As regulators continue to investigate industrywide restructuring as an answer to regional electric rate disparities and calls from large consumers for price reductions, the trend of dealing with...
Deregulation Brings Moody's Down
Citing credit uncertainties stemming from impending deregulation, Moody's Investors Service has posted negative ratings outlooks for the U.S. electric, telecommunications, and natural gas industries (with the exception of the pipeline segment). Moody's acknowledges, however, that the impact of deregulation will depend on market maturity, relative cost structure, degree of integration, and regulatory flexibility. According to Douglas Watson, Moody's managing director of regulated utilities, the electric industry faces the highest risk because of its maturity, limited domestic growth opportunities, heavy integration, and high average costs. Watson adds that the industry likely will bear most of the estimated $200 billion in transition costs.
Moody's recently downgraded the senior debt of California's three largest investor-owned electric utilities (IOUs): Pacific Gas and Electric Co. (PG&E) dropped from A1 to A2, Southern California Edison Co. (SCE) from Aa3 to A2, and San Diego Gas and Electric Co. from Aa3 to A1. Although the three utilities own competitive generating capacity, they are burdened with large, high-priced, purchased-power obligations. In addition, Moody's notes that the "competitive transition charge" (CTC) they proposed to the California Public Utilities Commission (CPUC) estimates their stranded investment at $16 billion on a present-value basis. Moody's finds it unlikely that the utilities will fully recover the CTC charges, but believes the CPUC will grant significant recovery of the uneconomic purchased-power obligations.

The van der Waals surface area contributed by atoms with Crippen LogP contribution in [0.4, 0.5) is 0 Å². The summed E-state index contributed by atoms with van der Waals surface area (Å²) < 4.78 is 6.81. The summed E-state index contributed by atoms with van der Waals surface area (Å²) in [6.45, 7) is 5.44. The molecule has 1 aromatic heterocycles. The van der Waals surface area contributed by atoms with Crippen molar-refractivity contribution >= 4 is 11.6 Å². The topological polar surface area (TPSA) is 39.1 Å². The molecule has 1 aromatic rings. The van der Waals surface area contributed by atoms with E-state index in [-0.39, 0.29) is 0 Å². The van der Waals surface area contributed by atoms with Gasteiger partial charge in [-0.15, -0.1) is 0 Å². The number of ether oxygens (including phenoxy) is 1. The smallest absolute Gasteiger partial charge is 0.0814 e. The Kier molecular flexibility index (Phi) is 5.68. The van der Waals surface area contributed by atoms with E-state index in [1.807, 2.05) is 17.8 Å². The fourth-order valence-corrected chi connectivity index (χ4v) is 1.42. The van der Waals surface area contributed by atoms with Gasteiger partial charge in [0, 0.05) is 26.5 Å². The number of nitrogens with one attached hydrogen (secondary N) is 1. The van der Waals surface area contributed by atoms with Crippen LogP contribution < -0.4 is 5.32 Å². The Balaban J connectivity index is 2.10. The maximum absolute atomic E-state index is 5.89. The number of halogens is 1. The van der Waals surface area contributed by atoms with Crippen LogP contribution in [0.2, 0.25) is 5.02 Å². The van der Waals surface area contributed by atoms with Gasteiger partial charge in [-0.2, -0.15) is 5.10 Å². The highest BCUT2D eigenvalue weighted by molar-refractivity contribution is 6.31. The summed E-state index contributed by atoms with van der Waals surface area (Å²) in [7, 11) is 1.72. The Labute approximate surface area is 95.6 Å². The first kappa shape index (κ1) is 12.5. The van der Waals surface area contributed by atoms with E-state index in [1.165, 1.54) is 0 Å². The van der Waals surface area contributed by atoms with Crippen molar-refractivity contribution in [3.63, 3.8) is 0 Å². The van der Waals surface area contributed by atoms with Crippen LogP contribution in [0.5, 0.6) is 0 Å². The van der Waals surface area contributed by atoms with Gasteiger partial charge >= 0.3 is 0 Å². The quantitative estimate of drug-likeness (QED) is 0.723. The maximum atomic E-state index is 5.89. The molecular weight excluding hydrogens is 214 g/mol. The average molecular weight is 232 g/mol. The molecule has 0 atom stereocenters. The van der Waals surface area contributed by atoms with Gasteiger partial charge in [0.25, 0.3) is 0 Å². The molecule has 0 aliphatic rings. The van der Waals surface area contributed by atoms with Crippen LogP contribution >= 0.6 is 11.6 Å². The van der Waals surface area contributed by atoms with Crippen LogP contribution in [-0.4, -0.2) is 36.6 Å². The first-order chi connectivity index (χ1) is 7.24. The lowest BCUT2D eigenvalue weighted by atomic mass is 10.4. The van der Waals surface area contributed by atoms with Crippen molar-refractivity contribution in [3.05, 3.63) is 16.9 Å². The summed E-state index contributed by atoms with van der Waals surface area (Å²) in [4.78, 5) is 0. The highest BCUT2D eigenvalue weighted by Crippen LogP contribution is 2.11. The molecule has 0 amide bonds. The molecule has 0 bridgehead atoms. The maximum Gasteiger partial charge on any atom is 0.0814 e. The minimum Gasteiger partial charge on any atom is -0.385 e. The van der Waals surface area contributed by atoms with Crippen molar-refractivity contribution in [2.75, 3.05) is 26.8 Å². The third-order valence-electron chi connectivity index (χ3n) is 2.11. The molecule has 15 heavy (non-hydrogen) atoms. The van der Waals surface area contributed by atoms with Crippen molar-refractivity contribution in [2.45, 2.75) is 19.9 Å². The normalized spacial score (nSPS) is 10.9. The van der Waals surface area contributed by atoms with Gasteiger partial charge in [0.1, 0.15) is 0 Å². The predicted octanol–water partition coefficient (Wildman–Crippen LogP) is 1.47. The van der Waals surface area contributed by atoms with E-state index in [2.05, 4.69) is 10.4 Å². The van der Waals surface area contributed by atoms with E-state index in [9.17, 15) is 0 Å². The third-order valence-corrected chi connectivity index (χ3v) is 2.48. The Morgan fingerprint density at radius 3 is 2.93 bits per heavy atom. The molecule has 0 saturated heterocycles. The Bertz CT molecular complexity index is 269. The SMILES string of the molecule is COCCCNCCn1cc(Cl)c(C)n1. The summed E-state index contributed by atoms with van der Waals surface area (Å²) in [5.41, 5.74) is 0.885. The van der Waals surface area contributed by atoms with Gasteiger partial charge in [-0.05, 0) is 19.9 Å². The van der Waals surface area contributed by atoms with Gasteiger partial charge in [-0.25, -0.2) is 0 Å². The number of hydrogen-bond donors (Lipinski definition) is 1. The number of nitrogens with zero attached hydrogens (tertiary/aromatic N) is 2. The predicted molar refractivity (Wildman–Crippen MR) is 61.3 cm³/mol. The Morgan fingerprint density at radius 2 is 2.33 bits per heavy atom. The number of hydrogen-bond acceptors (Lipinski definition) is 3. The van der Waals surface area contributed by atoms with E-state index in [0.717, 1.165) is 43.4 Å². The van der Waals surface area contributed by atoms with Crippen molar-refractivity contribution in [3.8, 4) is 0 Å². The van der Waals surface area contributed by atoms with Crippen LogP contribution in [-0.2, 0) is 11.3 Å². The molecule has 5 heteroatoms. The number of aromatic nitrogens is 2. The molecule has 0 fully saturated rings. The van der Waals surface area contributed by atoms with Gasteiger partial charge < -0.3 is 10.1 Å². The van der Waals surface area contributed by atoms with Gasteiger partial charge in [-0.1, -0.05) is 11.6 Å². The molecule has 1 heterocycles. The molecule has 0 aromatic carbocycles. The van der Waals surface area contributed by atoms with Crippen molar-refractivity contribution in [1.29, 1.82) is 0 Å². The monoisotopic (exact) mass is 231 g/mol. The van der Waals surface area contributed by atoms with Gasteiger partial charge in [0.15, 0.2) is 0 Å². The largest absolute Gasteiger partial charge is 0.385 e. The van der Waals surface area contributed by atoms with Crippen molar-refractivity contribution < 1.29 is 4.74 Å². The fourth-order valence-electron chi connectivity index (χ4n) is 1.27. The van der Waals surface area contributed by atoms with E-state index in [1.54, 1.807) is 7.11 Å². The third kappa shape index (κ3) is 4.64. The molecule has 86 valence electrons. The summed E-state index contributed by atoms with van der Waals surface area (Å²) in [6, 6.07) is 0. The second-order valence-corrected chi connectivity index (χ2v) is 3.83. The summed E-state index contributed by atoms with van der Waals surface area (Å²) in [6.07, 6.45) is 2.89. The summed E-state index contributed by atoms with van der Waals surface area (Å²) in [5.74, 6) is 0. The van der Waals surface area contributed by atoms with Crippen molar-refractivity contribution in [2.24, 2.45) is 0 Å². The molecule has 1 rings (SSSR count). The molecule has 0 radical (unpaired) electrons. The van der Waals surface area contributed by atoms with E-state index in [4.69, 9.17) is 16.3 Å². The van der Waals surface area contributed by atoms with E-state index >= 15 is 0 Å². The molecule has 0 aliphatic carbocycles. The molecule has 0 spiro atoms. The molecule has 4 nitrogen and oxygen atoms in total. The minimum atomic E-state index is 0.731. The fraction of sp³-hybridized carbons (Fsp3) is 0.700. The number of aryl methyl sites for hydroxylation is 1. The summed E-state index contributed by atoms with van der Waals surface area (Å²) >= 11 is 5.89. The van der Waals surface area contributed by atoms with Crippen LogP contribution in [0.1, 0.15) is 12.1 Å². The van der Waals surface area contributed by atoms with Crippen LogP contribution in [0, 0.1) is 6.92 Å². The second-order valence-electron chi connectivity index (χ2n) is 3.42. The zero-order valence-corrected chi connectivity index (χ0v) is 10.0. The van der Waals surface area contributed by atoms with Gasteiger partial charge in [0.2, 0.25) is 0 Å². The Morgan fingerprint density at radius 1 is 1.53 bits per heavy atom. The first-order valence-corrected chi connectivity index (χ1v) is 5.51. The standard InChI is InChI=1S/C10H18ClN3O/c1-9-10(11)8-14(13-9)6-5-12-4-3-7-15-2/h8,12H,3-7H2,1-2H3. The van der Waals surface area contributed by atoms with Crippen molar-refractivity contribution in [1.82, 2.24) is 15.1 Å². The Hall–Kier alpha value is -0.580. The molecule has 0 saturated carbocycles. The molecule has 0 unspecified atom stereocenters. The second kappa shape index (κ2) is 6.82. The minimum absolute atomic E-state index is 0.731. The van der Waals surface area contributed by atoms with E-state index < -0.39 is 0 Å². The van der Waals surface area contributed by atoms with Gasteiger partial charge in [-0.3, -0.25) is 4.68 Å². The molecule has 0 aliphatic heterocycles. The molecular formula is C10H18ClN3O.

Telephone companies receive a slightly rosier outlook because they are ahead in streamlining their operations and have greater bargaining power with regulators. But Watson balances that by noting that telcos face substantial technological risks, huge capital expenditures, and aggressive competition from the cable industry and competitive access providers.
Order 636 has reduced local gas distribution company operating and regulatory risks, but Watson cautioned that such good fortune may not continue if there is a severe winter in the Gulf. Moody's assigns diversified gas transmission companies a "moderately positive" ratings outlook. Watson notes that pipelines are less vulnerable to alternative service options than other utilities, but that attempts to pursue growth through noncore investments may increase risk. (em LB
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